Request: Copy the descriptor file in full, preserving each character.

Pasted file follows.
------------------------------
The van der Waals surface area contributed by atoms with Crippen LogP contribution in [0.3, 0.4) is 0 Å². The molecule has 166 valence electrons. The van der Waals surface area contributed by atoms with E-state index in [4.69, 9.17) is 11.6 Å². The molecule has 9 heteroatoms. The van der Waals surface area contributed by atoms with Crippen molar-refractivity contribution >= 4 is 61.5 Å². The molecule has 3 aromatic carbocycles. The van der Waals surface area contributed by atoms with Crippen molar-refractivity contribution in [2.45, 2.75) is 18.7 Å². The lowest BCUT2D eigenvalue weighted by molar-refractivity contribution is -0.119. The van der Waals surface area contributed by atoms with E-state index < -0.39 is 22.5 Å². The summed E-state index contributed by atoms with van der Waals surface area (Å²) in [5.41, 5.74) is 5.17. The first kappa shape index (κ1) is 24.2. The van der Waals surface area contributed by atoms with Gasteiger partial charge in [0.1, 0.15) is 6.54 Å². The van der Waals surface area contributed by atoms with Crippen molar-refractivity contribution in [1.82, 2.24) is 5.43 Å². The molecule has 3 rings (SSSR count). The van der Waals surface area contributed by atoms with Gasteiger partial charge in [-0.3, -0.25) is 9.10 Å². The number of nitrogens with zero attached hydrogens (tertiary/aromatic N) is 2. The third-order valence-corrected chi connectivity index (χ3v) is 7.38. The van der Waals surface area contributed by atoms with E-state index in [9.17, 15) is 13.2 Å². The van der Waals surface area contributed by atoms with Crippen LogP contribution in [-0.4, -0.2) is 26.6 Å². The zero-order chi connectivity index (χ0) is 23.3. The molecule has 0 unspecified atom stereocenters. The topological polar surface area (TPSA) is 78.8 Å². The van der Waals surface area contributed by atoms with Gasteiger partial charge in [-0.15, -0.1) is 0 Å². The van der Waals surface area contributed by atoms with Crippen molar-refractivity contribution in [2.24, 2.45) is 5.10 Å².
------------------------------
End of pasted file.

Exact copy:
The van der Waals surface area contributed by atoms with Crippen LogP contribution in [0.3, 0.4) is 0 Å². The molecule has 166 valence electrons. The van der Waals surface area contributed by atoms with E-state index in [4.69, 9.17) is 11.6 Å². The molecule has 9 heteroatoms. The van der Waals surface area contributed by atoms with Crippen molar-refractivity contribution >= 4 is 61.5 Å². The molecule has 3 aromatic carbocycles. The van der Waals surface area contributed by atoms with Crippen molar-refractivity contribution in [2.45, 2.75) is 18.7 Å². The lowest BCUT2D eigenvalue weighted by molar-refractivity contribution is -0.119. The van der Waals surface area contributed by atoms with E-state index < -0.39 is 22.5 Å². The summed E-state index contributed by atoms with van der Waals surface area (Å²) in [5.41, 5.74) is 5.17. The first kappa shape index (κ1) is 24.2. The van der Waals surface area contributed by atoms with Gasteiger partial charge in [0.1, 0.15) is 6.54 Å². The van der Waals surface area contributed by atoms with Crippen molar-refractivity contribution in [1.82, 2.24) is 5.43 Å². The molecule has 3 rings (SSSR count). The van der Waals surface area contributed by atoms with Gasteiger partial charge in [-0.3, -0.25) is 9.10 Å². The number of nitrogens with zero attached hydrogens (tertiary/aromatic N) is 2. The third-order valence-corrected chi connectivity index (χ3v) is 7.38. The van der Waals surface area contributed by atoms with E-state index in [9.17, 15) is 13.2 Å². The van der Waals surface area contributed by atoms with Crippen LogP contribution in [-0.4, -0.2) is 26.6 Å². The zero-order chi connectivity index (χ0) is 23.3. The molecule has 0 unspecified atom stereocenters. The topological polar surface area (TPSA) is 78.8 Å². The van der Waals surface area contributed by atoms with Gasteiger partial charge in [-0.15, -0.1) is 0 Å². The van der Waals surface area contributed by atoms with Crippen molar-refractivity contribution in [2.24, 2.45) is 5.10 Å².